Dr. Atwood: “Salt water. Our pets will start swimming and being at the beach where there are carcasses, dead birds, and all sorts of things. They’ll drink the seawater and eat the beach hors d’oeuvres, and this can really upset GI tracts. There’s not much you can do about it, but it’s something to be aware of.
“Sunburns. Light-coated dogs with thin hair coats, especially white, are most at risk for sunburns. Those dogs shouldn’t be in the sun as much, and some people will use block on their ears and backs. So people with light-coated dogs and cats should limit their sun exposure.”
How much water should a dog be drinking every day?
Dr. Atwood: It varies with the size of dog. Best is to have access to fresh, cool water all the time, unless they’re ill. There are very few animals that don’t drink enough water. If it’s available, cool, and fresh, they’ll drink what they need. In the warm weather, they’ll drink more. If they’re drinking significantly more, that could be the sign of a potential problem.
Dr. Dunnigan: “Dogs should be provided a source of clean drinking water at all times. The individual water drinking requirements vary with their size, breed, their exercise level, what they eat, and their health status. If you think your dog is drinking more than normal, you should have it seen by your veterinarian to be assessed for health problems.”
What are the current trends on feeding cats and dogs?
Dr. Atwood: “The marketplace is inundated with all sorts of designer brands. The trends seem to be the natural ingredients, and limiting or reducing fillers like allergens and grains and other things that can make dogs itch and bite. The higher-end hypoallergenic food is certainly trending. People seem to be looking for higher quality and pure ingredients.”
Dr. Dunnigan: “What a dog needs is a nutritionally balanced diet. Canned or dry. Dry is easiest on the owner; however, there are some veterinarians that may recommend canned food over dry. Whatever brand your feed your dog, the label should have the Association of American Feed Control (AAFCO) statement on it, ensuring nutritional adequacy, meaning enough protein, fats, carbohydrates, vitamins, and minerals for a dog of a specific age group.
“Home-cooked meals are often nutritionally deficient. If you must cook your dog’s food, you should hire a board-certified veterinarian nutritionist that will help ensure that your home-cooked meal will provide the required protein, fats, carbohydrates, vitamins, and minerals.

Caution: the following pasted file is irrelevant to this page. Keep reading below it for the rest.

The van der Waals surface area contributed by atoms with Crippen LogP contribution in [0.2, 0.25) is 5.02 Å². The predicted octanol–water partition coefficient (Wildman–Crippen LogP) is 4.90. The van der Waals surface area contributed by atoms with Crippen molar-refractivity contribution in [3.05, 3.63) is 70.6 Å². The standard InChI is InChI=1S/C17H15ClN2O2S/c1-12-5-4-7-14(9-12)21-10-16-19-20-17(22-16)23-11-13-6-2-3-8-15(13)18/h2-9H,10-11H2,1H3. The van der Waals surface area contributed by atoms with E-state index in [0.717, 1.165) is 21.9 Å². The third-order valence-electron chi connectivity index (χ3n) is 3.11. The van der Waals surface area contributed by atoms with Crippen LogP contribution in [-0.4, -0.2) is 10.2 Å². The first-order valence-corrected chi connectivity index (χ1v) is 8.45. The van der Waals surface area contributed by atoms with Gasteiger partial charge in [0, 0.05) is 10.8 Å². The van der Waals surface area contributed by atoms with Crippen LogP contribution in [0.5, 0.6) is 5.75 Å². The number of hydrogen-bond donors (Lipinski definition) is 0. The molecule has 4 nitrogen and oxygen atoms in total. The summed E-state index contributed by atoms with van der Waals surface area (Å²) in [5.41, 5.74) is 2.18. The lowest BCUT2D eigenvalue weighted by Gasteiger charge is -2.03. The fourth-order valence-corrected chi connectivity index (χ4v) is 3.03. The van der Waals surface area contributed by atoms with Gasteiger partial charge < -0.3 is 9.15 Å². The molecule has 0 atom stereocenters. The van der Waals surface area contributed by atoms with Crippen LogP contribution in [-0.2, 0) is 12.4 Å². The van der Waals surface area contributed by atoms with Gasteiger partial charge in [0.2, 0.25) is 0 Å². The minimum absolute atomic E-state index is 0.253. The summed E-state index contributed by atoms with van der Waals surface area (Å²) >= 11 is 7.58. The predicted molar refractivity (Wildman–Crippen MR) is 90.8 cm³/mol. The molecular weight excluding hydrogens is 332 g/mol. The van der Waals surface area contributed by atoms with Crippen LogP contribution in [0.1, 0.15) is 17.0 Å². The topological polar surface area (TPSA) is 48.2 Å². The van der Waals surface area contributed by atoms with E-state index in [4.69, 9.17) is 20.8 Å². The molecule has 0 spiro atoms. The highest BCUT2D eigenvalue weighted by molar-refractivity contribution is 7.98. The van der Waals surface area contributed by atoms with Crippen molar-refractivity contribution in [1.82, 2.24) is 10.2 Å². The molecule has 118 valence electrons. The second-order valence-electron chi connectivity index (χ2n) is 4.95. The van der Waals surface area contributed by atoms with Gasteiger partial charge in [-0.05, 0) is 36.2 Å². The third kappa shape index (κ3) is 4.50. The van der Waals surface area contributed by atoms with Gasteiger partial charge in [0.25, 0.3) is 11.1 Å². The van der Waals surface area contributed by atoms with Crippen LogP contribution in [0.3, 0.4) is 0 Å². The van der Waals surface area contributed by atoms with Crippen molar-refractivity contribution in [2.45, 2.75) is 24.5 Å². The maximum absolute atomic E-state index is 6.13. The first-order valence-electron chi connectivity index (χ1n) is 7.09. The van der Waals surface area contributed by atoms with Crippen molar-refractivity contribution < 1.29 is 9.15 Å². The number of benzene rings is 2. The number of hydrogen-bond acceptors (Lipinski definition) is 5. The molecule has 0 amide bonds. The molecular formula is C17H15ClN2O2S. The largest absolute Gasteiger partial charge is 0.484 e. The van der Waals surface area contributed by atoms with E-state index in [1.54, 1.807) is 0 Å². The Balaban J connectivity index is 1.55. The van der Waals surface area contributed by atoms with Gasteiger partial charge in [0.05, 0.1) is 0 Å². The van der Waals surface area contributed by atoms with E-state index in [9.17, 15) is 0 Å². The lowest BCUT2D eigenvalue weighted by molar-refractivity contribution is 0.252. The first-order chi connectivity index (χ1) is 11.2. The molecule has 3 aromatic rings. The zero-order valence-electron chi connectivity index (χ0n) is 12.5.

“Grains are not bad for dogs, except for the very rare dog that may have a specific grain allergy. This ‘grain-free’ diet is the current fad, not science.”
Dr. Breese: “Instead of serving your pet a bowl of kibble, hide food so cats hunt for it, or offer different textures and sizes of food. Utilize toys that engage dogs and cats to work, find, and play for food. Our pets have amazing sets of teeth that are not utilized well by most current feeding practices. Zoos determined that just feeding excellent-quality food is not enough to best satisfy the psychology and physiology of animals.”
Are those rawhide treats bad?
Dr. Atwood: “I don’t encourage people to get rawhide treats. I don’t think they’re necessary. They can be swallowed in large chunks and create blockages and GI upsets. Having said that, a lot of dogs do eat them and are fine. Better and safer options are Nylabones or gum bones, designed to be worked on and chewed overtime, that don’t cause GI problems. Sometimes rawhide is hard on teeth and causes dental fractures — another reason why it’s probably not the best.”
Dr. Dunnigan: “Rawhide is potentially bad. There are a number of factors. Many come from outside the U.S., and we can’t know what has been added to them. So if you must give your dog a rawhide, make sure it comes from a U.S. source. Your dog should only chew on it when you are watching, and throw the rawhide away when it gets near a size your dog could swallow. If your dog swallows a piece of the rawhide, it could require an exploratory surgery to remove a piece stuck in the intestinal tract. Also remember rawhide treats are raw, and uncooked animal products can carry bacteria that can lead to life-threatening infections.”
Dr. Breese: “Rawhide treats can be hard to digest if large pieces of them are swallowed.”